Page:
I love milk but unfortunately, I am lactose intolerant. My question is, can I have dairy if I am lactose intolerant?

Actually, yes – but some prep work is involved. Research shows that those with lactose intolerance can build up enough tolerance to be able to handle 12 grams of lactose, which is the amount found in one cup of milk. To get up to the amount you can tolerate, start slow and build your way up over days, weeks or even months. If you just can't quit that dairy life and your digestive system can handle it, you can go for smaller amounts of lower-lactose foods like Greek yogurt or cottage cheese. Other ways to help with the lactose digestion is to mix the dairy food in a dish with other foods, which will help slow down the digestion of the lactose.

What items do I have to have in my grocery trolley?

We are big believers in a diet packed with produce, protein and nutrients we can feel good about. You’ll typically find our trollies packed with 95 per cent healthy options and five per cent treats. Here’s what should make up the bulk of your trolley:

• Produce: Spinach and kale for salads or to blend easily into recovery smoothies, baby carrots for a go-to snack and in-season (or frozen) fruit, which is the most nutritious.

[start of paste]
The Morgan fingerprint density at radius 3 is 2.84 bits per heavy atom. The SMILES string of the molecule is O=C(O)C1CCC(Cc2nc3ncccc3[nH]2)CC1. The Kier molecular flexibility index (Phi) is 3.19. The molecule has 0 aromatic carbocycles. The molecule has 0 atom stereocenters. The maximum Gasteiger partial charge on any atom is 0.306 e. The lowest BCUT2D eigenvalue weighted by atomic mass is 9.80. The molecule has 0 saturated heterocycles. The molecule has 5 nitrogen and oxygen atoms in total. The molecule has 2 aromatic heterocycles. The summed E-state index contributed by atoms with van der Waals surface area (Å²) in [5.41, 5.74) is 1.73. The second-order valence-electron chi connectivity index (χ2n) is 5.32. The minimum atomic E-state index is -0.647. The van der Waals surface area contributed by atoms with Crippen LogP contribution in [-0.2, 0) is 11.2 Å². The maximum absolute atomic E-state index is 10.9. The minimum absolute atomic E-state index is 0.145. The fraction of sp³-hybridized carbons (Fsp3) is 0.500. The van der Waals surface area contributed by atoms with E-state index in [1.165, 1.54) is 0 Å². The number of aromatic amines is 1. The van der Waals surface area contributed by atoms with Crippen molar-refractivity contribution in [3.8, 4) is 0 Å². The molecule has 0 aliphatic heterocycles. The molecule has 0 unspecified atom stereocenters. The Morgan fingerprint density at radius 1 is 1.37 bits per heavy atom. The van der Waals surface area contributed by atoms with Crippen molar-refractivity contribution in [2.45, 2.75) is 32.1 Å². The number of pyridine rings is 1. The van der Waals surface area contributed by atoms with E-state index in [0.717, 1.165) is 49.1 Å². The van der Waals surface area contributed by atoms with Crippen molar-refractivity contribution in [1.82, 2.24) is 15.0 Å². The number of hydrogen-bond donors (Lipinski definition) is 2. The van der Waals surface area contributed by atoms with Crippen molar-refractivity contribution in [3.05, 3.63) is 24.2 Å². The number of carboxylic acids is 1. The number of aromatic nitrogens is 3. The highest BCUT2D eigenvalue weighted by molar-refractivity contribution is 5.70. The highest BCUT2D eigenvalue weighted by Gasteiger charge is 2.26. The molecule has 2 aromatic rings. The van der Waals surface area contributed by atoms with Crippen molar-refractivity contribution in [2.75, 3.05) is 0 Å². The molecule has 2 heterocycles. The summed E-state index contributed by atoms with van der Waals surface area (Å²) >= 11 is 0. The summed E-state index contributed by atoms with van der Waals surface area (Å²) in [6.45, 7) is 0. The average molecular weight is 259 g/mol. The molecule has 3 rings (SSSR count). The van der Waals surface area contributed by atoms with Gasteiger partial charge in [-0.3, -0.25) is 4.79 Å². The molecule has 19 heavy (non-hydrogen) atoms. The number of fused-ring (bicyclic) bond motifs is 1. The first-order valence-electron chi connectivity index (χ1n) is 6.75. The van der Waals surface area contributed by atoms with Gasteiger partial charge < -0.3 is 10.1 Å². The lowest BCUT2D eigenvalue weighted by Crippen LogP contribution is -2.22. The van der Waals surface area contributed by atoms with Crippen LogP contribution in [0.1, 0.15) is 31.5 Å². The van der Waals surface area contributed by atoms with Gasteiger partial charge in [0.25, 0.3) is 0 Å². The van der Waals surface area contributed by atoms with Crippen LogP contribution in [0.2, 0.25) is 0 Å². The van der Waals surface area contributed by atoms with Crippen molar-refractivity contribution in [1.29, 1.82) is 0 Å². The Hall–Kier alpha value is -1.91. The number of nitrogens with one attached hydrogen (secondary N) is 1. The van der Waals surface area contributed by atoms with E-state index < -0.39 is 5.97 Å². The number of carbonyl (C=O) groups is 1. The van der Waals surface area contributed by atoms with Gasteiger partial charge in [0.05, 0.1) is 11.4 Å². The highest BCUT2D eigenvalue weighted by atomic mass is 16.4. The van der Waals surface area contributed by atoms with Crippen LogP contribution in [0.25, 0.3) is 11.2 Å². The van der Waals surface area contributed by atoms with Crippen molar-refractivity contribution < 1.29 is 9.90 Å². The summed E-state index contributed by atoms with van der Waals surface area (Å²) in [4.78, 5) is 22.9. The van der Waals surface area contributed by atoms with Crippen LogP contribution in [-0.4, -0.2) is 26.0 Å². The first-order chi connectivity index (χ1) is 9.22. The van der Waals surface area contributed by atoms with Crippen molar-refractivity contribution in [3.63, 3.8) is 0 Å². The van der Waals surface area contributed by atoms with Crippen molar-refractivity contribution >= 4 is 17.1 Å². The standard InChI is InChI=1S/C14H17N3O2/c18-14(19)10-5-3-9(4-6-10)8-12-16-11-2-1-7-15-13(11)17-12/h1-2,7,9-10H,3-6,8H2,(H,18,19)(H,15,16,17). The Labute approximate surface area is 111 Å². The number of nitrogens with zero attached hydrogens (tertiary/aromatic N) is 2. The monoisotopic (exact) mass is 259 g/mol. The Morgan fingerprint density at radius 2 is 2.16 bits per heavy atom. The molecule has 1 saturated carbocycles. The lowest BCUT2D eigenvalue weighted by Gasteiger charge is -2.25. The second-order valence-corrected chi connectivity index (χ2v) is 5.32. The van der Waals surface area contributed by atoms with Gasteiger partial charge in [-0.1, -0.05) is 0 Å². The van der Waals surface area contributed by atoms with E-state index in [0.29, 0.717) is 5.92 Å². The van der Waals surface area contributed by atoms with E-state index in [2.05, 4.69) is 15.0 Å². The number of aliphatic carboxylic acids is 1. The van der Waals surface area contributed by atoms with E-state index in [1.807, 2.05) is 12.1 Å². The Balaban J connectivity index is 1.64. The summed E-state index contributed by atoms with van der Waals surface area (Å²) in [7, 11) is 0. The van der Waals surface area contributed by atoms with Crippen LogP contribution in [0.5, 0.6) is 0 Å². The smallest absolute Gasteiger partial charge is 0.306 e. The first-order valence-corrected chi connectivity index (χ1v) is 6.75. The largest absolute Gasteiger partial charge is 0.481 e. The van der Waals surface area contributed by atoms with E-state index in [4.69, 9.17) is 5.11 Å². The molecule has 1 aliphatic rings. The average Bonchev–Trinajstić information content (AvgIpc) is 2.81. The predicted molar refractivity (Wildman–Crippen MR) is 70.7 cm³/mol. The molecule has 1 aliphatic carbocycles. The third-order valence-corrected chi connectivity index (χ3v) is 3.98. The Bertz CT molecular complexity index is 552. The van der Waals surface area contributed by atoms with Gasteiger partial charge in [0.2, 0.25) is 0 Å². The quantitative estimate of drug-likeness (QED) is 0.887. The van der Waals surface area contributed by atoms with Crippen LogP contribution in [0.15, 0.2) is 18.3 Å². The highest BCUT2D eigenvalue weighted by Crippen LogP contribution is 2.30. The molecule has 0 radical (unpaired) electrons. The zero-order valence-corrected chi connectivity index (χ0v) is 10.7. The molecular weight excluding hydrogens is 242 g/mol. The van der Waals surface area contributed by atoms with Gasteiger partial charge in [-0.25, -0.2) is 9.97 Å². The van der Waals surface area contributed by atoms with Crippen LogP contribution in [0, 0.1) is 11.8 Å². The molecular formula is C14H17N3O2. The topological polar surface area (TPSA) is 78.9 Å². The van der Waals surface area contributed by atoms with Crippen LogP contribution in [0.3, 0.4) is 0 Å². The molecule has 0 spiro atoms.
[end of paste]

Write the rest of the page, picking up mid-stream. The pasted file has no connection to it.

• Whole grains: Always look for the word “whole” in the ingredient panel; “wheat” or some other fancy flour isn’t a whole grain. Try whole-wheat flat breads for homemade pizzas (loaded with veggies).

• Protein: You can load up on lean protein without spending too much money. Try eggs, chicken breast, legumes and dairy. If we splurge, it’s on fresh, wild-caught fish that’s sourced locally or sustainable.

• Dairy: We’ve never made it home from the store without some form of Greek yoghurt in our carts. Opt for minimal ingredients and plain varieties to avoid added sugars.

To ramp up flavour, add fruit, granola and spices. No matter the brand you choose, it should have certified live and active cultures (stated on the label) and a minimal ingredient list.

How should I divvy up my macro-nutrient (protein, fat, carbs) intake?

Nutrition needs are personal and a diet that works for your training partner will not necessarily work for you. The best starting point is expert-endorsed macro-nutrient distribution ranges: 10 to 35 per cent of total kilojoules from protein, 20 to 35 per cent from fat and 45 to 65 per cent from carbohydrates.